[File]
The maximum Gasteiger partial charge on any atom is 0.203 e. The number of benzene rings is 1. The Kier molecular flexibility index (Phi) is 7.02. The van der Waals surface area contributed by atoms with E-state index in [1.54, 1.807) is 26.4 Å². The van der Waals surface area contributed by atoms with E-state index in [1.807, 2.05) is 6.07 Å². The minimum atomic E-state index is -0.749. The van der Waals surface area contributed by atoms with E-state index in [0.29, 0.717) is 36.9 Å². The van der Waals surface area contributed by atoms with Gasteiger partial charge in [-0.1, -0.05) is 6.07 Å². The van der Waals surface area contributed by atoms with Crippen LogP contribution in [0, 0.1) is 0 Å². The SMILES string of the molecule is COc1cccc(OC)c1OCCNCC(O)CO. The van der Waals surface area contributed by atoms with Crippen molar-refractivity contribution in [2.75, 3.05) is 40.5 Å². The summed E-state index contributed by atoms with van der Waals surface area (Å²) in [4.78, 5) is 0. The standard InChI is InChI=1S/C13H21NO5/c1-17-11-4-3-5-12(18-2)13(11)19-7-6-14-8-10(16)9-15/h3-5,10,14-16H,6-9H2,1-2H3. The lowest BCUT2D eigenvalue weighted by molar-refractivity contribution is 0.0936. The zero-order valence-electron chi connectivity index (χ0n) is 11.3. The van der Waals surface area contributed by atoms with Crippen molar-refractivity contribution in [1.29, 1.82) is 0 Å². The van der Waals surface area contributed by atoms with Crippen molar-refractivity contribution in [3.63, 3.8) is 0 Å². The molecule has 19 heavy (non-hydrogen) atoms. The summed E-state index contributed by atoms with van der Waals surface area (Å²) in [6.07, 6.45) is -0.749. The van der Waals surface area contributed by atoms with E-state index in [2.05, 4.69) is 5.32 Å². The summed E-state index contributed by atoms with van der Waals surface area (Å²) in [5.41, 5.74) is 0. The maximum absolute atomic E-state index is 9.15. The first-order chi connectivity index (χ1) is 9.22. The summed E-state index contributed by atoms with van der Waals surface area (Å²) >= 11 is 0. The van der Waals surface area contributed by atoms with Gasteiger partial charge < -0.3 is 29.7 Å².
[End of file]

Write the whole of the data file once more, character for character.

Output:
The maximum Gasteiger partial charge on any atom is 0.203 e. The number of benzene rings is 1. The Kier molecular flexibility index (Phi) is 7.02. The van der Waals surface area contributed by atoms with E-state index in [1.54, 1.807) is 26.4 Å². The van der Waals surface area contributed by atoms with E-state index in [1.807, 2.05) is 6.07 Å². The minimum atomic E-state index is -0.749. The van der Waals surface area contributed by atoms with E-state index in [0.29, 0.717) is 36.9 Å². The van der Waals surface area contributed by atoms with Gasteiger partial charge in [-0.1, -0.05) is 6.07 Å². The van der Waals surface area contributed by atoms with Crippen LogP contribution in [0, 0.1) is 0 Å². The SMILES string of the molecule is COc1cccc(OC)c1OCCNCC(O)CO. The van der Waals surface area contributed by atoms with Crippen molar-refractivity contribution in [2.75, 3.05) is 40.5 Å². The summed E-state index contributed by atoms with van der Waals surface area (Å²) in [4.78, 5) is 0. The standard InChI is InChI=1S/C13H21NO5/c1-17-11-4-3-5-12(18-2)13(11)19-7-6-14-8-10(16)9-15/h3-5,10,14-16H,6-9H2,1-2H3. The lowest BCUT2D eigenvalue weighted by molar-refractivity contribution is 0.0936. The zero-order valence-electron chi connectivity index (χ0n) is 11.3. The van der Waals surface area contributed by atoms with Crippen molar-refractivity contribution in [1.29, 1.82) is 0 Å². The van der Waals surface area contributed by atoms with Crippen molar-refractivity contribution in [3.63, 3.8) is 0 Å². The molecule has 19 heavy (non-hydrogen) atoms. The summed E-state index contributed by atoms with van der Waals surface area (Å²) in [6.07, 6.45) is -0.749. The van der Waals surface area contributed by atoms with E-state index in [2.05, 4.69) is 5.32 Å². The summed E-state index contributed by atoms with van der Waals surface area (Å²) in [5.41, 5.74) is 0. The maximum absolute atomic E-state index is 9.15. The first-order chi connectivity index (χ1) is 9.22. The summed E-state index contributed by atoms with van der Waals surface area (Å²) >= 11 is 0. The van der Waals surface area contributed by atoms with Gasteiger partial charge < -0.3 is 29.7 Å².